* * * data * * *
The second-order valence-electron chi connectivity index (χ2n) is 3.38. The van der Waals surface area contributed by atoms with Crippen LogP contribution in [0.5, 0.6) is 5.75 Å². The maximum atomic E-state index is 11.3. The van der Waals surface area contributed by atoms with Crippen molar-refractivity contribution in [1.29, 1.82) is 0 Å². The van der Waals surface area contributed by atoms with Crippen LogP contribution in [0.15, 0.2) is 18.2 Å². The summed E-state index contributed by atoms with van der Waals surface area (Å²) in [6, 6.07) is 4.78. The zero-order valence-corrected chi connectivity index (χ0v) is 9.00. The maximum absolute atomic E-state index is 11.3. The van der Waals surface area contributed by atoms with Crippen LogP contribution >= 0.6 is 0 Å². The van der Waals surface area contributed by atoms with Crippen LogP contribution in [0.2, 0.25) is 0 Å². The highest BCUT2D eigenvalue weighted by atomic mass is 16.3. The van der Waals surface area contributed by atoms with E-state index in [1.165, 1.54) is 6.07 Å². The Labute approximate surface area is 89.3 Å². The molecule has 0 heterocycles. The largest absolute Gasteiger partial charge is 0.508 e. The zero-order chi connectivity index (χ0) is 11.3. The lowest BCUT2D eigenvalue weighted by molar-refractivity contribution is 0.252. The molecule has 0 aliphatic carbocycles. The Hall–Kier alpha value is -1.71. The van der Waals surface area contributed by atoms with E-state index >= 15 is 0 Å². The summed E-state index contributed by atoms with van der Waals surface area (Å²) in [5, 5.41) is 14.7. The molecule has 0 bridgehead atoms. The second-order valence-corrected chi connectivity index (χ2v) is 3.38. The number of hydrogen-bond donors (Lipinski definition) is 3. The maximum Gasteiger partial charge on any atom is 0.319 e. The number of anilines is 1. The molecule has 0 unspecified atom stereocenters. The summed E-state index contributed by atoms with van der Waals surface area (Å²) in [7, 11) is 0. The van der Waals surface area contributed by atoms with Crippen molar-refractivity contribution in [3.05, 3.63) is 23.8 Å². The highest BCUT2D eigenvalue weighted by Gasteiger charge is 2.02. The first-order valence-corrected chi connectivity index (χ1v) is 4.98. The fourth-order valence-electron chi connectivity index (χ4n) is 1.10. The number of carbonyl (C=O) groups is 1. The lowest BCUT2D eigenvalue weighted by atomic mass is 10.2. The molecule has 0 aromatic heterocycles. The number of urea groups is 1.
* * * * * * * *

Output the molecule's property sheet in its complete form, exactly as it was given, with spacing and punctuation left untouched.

The second-order valence-electron chi connectivity index (χ2n) is 3.38. The van der Waals surface area contributed by atoms with Crippen LogP contribution in [0.5, 0.6) is 5.75 Å². The maximum atomic E-state index is 11.3. The van der Waals surface area contributed by atoms with Crippen molar-refractivity contribution in [1.29, 1.82) is 0 Å². The van der Waals surface area contributed by atoms with Crippen LogP contribution in [0.15, 0.2) is 18.2 Å². The summed E-state index contributed by atoms with van der Waals surface area (Å²) in [6, 6.07) is 4.78. The zero-order valence-corrected chi connectivity index (χ0v) is 9.00. The maximum absolute atomic E-state index is 11.3. The van der Waals surface area contributed by atoms with Crippen LogP contribution >= 0.6 is 0 Å². The van der Waals surface area contributed by atoms with Crippen LogP contribution in [0.2, 0.25) is 0 Å². The highest BCUT2D eigenvalue weighted by atomic mass is 16.3. The van der Waals surface area contributed by atoms with E-state index in [1.165, 1.54) is 6.07 Å². The Labute approximate surface area is 89.3 Å². The molecule has 0 heterocycles. The largest absolute Gasteiger partial charge is 0.508 e. The zero-order chi connectivity index (χ0) is 11.3. The lowest BCUT2D eigenvalue weighted by molar-refractivity contribution is 0.252. The molecule has 0 aliphatic carbocycles. The Hall–Kier alpha value is -1.71. The van der Waals surface area contributed by atoms with E-state index >= 15 is 0 Å². The summed E-state index contributed by atoms with van der Waals surface area (Å²) in [5, 5.41) is 14.7. The molecule has 0 bridgehead atoms. The second-order valence-corrected chi connectivity index (χ2v) is 3.38. The number of hydrogen-bond donors (Lipinski definition) is 3. The maximum Gasteiger partial charge on any atom is 0.319 e. The number of anilines is 1. The molecule has 0 unspecified atom stereocenters. The summed E-state index contributed by atoms with van der Waals surface area (Å²) in [7, 11) is 0. The van der Waals surface area contributed by atoms with Crippen molar-refractivity contribution in [3.05, 3.63) is 23.8 Å². The highest BCUT2D eigenvalue weighted by Gasteiger charge is 2.02. The first-order valence-corrected chi connectivity index (χ1v) is 4.98. The fourth-order valence-electron chi connectivity index (χ4n) is 1.10. The number of carbonyl (C=O) groups is 1. The lowest BCUT2D eigenvalue weighted by atomic mass is 10.2. The molecule has 0 aromatic heterocycles. The number of urea groups is 1.